to boost revolts against Muslim-majority states.

Of the two schools of thought, Azzam's has never been criticized

and is respected by all while Zawahiri's has come under heavy
fire from mainstream Muslim scholars and intelligentsia.
Zawahiri’s adherents had no argument in his defense other than
him operating under the law of necessity.

A recent ideological discourse within al-Qaeda's ranks shot down

Zawahiri's arguments. This was sparked by key al-Qaeda
ideologues and commanders such as Sulaiman Abu al-Gaith (see
Broadside fired at al-Qaeda leaders Asia Times Online,
December 10, 2010) and Saif al-Adel.

Adel emphasized that while polarization within the Muslim world

was essential after 9/11 to gather strength behind al-Qaeda,
nowadays, especially in light of the great Arab revolt, there was
a need to switch to Azzam's viewpoint that sees no need for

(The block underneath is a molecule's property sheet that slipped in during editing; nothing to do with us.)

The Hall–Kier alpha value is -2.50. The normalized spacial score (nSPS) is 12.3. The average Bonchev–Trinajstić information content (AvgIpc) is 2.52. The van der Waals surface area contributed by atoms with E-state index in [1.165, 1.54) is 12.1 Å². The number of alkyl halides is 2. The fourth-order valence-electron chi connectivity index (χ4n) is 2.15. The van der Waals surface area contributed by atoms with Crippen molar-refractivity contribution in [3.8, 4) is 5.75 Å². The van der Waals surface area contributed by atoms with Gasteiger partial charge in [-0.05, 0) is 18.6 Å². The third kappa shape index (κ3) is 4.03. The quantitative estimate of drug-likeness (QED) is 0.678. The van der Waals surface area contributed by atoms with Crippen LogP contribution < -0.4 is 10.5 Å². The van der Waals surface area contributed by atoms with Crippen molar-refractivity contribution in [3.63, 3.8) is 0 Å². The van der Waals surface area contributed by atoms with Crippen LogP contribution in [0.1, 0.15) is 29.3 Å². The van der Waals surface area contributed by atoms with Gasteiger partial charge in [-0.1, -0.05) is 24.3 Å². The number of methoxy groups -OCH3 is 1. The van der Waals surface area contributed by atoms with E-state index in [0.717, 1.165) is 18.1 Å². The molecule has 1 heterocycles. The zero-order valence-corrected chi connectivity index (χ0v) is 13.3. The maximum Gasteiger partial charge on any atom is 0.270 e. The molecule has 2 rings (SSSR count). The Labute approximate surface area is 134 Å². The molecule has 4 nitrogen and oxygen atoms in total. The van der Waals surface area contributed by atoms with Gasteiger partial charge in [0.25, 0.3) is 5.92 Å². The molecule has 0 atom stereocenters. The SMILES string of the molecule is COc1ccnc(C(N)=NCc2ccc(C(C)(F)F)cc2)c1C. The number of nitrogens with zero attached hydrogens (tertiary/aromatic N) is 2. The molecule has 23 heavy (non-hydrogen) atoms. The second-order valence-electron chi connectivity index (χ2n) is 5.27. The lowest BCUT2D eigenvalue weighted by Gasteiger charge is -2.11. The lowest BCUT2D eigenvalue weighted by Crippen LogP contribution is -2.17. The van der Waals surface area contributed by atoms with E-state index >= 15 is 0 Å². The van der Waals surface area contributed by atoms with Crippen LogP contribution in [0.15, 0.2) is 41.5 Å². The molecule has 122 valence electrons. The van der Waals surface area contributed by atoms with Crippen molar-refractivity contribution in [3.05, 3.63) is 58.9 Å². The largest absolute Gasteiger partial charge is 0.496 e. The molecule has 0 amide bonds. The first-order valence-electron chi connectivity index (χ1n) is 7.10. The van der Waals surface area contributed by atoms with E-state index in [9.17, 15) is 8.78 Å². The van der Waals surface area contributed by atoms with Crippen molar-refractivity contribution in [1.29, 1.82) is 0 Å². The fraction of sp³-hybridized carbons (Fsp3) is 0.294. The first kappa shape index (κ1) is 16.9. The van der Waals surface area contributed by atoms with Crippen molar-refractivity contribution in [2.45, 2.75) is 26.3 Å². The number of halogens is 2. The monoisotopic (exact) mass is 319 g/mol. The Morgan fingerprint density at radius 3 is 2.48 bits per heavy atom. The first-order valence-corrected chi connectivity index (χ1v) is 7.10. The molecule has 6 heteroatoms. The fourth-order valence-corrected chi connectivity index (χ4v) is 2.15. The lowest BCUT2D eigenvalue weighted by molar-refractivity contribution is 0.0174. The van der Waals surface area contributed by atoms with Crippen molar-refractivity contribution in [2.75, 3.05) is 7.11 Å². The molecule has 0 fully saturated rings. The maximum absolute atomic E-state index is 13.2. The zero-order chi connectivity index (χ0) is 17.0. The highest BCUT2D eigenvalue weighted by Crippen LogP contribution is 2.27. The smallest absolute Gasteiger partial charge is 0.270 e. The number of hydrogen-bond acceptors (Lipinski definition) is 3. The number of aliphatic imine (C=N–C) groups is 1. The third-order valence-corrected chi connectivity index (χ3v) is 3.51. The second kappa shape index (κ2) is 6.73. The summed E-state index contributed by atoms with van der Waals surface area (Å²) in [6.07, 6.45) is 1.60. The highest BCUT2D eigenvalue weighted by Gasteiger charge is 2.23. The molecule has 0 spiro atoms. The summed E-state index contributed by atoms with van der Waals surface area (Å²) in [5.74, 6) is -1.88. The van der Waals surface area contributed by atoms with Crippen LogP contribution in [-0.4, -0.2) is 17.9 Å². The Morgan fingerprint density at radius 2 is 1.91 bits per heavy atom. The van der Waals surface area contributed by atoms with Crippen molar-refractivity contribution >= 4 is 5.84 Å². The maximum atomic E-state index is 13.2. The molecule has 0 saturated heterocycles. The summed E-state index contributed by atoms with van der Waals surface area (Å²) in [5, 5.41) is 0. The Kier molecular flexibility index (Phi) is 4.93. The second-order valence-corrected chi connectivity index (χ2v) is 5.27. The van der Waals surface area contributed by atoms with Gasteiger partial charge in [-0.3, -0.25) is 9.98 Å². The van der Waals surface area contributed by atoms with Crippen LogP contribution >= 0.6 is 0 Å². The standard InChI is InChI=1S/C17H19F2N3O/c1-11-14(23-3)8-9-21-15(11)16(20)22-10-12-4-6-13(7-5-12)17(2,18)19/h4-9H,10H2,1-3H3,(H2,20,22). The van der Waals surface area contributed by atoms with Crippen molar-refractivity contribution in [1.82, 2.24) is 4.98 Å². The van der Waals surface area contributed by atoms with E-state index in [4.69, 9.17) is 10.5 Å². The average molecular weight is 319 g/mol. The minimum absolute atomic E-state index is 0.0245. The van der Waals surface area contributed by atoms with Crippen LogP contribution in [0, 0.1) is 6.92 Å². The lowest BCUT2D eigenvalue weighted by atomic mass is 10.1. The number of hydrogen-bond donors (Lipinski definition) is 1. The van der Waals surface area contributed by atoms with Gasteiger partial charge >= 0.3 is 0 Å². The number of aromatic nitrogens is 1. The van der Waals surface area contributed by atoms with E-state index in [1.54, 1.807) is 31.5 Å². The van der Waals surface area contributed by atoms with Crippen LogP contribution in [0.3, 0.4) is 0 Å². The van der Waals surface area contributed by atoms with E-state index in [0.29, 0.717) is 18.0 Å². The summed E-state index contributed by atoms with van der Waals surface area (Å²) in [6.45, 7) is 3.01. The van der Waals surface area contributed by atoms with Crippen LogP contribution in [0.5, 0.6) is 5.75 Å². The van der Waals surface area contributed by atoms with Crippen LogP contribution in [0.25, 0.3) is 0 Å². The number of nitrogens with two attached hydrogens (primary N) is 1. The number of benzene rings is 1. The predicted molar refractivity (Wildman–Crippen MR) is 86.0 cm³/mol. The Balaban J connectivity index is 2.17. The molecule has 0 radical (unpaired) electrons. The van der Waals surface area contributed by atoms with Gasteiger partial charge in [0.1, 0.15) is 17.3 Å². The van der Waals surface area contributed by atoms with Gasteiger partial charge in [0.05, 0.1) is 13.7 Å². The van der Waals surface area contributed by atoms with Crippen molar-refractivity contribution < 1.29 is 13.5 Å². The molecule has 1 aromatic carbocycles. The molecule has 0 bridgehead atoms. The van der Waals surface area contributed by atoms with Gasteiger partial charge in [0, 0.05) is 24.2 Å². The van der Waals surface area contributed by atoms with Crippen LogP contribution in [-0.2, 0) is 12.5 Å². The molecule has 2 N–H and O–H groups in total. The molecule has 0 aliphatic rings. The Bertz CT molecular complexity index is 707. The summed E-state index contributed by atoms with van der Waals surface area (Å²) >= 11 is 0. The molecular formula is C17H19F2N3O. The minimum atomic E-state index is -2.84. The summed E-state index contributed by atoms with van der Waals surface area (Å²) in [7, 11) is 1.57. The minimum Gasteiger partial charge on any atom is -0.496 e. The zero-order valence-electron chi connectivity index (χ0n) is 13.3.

polarization within Muslim-majority states viz-a-viz the Muslim
world's confrontation against Western hegemony.

After this, al-Qaeda began a new phase with the Muslim

Brotherhood and Palestinian groups to revive its old contacts and
establish a new nexus for a joint struggle against Western
interests in the Muslim world.

Bin Laden's meeting with Hekmatyar and other militant

commanders in the Hindu Kush can be seen as a part of this new
war in which al-Qaeda aims to involve the whole Muslim nation.

Hekmatyar's HIA has been a part of al-Qaeda's Laskhar al-Zil,

which comprises elite guerrillas. Possibly, al-Qaeda aims to
revitalize its operations in Afghanistan, and throughout the world,
along with mainstream resistance groups (sons of the soil or
Ibnul Balad) and in addition to Islamic political parties.

While fears attached to Bin Laden’s unprecedented visibility and

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movement for a grand al-Qaeda operation cannot completely be

dismissed, it is more possible that al-Qaeda will undertake both
worldwide terror operations and join forces with mainstream
Muslim groups.

Syed Saleem Shahzad is Asia Times Online's Pakistan Bureau

Chief and author of upcoming book Inside al-Qaeda and the
Taliban, beyond 9/11 published by Pluto Press, UK. He can be
reached at